Now that you are consuming the right nutrients because of the first article in our series, you need to make sure you are supplementing this with useful regular practices. Whilst the afore-mentioned supplements, such as coconut oil and MSM, should help with breakouts and rough or dry skin, if all else fails any or all of these may help.
Everyone of any age can get pimples, and although it is hard to pinpoint the cause of a particular case there are ways of fighting it when it does occur. A bi-weekly aspirin facial is a popular trick; simply get two aspirin tablets (Anadin with caffeine is particularly good), dissolve partly in water until left with a clumpy white mixture and smooth onto the face, leaving for around fifteen minutes. Aspirin contains salicylic acid, which is a well-known spot-fighter.
Aloe vera gel
Aloe vera is a miracle plant; I suggest buying one and using the sap straight from the leaf. It can also be bought in gel or liquid form from most health-food stores. Highly soothing and antiseptic, aloe vera fights acne and boosts cell turnover rate, improving the appearance of sore areas and discolourations.
FOR ROUGH, DULL FACIAL SKIN
Honey, lemon and egg-white mask
To achieve soft and smooth facial skin, a honey, lemon and egg-white mask can help eradicate dryness. Honey is an antioxidant that scrapes away rough skin, lemon brightens and egg white contains collagen which smooths and firms. Mix one teaspoonful of honey, one of egg-white and one of lemon and leave this mixture on your face for fifteen minutes.
FOR LARGE PORES
Clay masks can be bought in most pharmacies, including Boots and Superdrug. Apply the clay wet; as it dries, the skin constricts, lessening the appearance of large pores. Clay contains minerals that prime the skin whilst drawing up oils and dirt from the surface, so is also great for acne-prone skin and adding colour to dull and tired-looking skin.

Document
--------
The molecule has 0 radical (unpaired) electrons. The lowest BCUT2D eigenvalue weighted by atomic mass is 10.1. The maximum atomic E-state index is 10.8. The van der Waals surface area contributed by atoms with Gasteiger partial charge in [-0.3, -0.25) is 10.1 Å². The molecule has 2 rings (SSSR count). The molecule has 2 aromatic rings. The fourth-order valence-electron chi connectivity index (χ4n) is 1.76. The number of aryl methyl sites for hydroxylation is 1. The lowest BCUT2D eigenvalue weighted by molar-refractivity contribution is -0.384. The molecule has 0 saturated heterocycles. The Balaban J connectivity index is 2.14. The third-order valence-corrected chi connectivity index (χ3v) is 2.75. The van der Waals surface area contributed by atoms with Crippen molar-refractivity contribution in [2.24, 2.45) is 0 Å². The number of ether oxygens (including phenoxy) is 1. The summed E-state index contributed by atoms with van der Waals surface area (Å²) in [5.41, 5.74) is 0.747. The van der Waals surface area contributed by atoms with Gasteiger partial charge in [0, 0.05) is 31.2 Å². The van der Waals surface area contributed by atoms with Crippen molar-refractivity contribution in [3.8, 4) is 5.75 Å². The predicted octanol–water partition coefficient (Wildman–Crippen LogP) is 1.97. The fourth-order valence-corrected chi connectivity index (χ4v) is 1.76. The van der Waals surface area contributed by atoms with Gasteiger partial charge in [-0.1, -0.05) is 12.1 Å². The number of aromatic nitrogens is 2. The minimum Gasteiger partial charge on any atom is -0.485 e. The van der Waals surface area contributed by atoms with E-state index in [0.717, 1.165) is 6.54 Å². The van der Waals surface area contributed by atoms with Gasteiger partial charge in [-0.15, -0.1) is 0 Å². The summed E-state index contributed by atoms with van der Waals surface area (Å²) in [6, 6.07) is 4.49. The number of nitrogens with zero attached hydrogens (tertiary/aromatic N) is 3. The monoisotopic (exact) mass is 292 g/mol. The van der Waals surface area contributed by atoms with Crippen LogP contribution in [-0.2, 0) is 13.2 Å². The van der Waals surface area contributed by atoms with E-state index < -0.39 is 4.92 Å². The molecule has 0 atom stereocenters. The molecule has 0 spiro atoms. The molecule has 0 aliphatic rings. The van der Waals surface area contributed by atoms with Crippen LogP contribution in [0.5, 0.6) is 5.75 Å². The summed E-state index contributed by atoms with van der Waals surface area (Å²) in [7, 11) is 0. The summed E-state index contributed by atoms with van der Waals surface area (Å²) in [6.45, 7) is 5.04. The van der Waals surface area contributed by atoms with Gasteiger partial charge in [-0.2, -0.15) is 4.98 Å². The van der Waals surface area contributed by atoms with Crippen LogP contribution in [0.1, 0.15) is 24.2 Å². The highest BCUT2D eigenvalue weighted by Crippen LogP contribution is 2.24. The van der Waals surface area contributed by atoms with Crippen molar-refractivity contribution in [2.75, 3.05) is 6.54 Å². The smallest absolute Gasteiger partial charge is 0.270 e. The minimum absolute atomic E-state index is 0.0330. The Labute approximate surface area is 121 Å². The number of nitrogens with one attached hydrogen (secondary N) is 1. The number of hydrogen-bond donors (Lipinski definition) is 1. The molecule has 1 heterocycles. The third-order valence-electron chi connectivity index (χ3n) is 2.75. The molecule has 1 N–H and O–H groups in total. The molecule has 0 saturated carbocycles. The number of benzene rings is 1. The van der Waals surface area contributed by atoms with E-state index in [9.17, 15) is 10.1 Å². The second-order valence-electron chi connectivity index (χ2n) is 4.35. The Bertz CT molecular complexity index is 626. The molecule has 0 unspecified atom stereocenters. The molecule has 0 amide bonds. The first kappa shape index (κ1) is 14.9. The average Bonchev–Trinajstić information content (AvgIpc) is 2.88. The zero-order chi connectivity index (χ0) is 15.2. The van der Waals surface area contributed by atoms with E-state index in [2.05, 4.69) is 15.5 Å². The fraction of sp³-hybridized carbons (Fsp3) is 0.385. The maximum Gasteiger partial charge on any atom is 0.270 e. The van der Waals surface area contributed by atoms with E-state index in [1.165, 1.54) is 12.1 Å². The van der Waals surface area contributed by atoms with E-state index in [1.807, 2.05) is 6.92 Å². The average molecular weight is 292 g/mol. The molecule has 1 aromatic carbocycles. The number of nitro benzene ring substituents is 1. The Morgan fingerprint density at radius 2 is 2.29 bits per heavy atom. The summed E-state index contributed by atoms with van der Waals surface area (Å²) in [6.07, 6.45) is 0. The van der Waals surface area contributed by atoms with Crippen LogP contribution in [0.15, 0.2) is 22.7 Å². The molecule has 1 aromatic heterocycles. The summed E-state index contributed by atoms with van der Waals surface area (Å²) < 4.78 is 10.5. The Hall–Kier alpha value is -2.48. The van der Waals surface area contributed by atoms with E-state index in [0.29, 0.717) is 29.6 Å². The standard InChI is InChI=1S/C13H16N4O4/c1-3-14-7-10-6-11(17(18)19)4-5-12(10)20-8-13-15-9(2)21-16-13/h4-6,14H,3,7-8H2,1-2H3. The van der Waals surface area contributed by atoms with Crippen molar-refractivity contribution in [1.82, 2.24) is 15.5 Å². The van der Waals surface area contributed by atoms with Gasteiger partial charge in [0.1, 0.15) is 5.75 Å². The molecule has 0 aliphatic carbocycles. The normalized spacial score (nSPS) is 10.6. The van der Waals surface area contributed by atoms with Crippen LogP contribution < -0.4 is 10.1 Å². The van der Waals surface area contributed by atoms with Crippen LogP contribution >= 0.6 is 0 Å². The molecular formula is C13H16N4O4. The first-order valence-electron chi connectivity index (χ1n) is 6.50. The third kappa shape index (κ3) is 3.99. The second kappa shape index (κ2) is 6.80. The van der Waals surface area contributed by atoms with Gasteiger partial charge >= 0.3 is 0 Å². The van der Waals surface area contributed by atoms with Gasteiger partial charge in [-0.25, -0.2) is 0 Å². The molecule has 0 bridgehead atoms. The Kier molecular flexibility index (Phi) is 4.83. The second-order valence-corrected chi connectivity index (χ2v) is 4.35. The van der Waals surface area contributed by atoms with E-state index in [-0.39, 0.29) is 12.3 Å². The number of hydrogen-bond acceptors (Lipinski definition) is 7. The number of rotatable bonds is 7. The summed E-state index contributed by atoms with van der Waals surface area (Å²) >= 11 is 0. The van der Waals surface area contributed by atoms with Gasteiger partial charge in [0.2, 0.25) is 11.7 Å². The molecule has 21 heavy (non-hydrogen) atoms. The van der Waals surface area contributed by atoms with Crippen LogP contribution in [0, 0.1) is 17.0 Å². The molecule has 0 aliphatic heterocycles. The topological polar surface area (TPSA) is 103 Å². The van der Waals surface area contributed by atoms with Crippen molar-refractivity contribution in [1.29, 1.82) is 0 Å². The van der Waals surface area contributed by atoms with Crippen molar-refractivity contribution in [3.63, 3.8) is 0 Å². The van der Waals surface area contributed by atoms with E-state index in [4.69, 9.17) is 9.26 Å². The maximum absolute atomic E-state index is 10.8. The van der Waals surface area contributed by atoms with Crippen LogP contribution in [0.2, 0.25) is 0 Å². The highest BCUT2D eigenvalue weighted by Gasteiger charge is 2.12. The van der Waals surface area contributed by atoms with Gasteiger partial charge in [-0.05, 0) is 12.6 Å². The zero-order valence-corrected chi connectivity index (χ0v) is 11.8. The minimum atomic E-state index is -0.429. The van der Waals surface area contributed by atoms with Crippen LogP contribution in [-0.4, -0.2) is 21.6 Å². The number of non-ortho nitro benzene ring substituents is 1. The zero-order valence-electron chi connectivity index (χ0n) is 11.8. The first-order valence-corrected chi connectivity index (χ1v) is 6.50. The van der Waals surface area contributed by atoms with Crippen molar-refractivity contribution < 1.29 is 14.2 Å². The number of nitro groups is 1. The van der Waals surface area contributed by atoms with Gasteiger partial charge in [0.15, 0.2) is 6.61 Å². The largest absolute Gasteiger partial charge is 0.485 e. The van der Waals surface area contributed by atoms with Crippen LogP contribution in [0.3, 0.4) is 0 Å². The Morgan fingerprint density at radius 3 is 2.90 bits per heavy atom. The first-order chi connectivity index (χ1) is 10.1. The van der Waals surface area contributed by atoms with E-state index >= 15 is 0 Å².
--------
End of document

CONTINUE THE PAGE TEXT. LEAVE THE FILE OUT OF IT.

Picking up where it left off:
Brew a normal cup of coffee, let it cool and then… massage the grounds onto your skin. Sound odd? As well as being an antioxidant, the caffeine in coffee is excellent for tightening pores.
As well as consuming oils, applying oils regularly will help keep the skin moisturised. As oil molecules are larger than water molecules, they cannot mix, and the oil will prevent moisture from evaporating off of the skin; imagine what happens when you pour oil into a glass of water. After showering, use a carrier oil such as olive oil to seal in moisture and keep your skin hydrated. You can even mix in essential oils such as rose and spearmint to create a scented blend. Be careful with essential oils- the general rule is to dilute 10 drops to every 20 ml of the carrier oil, and be sure to read up on whether the oil is safe for skin before mixing.
Dry brushing is when you brush the skin, from feet to neck, in an upwards and inwards motion with a body brush for around fifteen minutes. It is, in my opinion, the number one daily practice for skin; it scrapes away dead cells, prevents any occurrence of ingrown hairs and stimulates circulation, reducing the appearance of cellulite and uneven skin-tone.
Check out the rest of the series for tips on well being, hair, skin and supplements.